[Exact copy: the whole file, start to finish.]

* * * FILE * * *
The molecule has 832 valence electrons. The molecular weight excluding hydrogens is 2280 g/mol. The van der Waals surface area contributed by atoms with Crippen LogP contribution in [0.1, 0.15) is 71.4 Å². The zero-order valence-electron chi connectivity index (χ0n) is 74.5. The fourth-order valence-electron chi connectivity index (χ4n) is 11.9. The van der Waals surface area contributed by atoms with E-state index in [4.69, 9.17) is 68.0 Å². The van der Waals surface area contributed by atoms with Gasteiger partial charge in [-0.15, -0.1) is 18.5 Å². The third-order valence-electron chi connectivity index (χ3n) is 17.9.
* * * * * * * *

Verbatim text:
The molecule has 832 valence electrons. The molecular weight excluding hydrogens is 2280 g/mol. The van der Waals surface area contributed by atoms with Crippen LogP contribution in [0.1, 0.15) is 71.4 Å². The zero-order valence-electron chi connectivity index (χ0n) is 74.5. The fourth-order valence-electron chi connectivity index (χ4n) is 11.9. The van der Waals surface area contributed by atoms with E-state index in [4.69, 9.17) is 68.0 Å². The van der Waals surface area contributed by atoms with Gasteiger partial charge in [-0.15, -0.1) is 18.5 Å². The third-order valence-electron chi connectivity index (χ3n) is 17.9.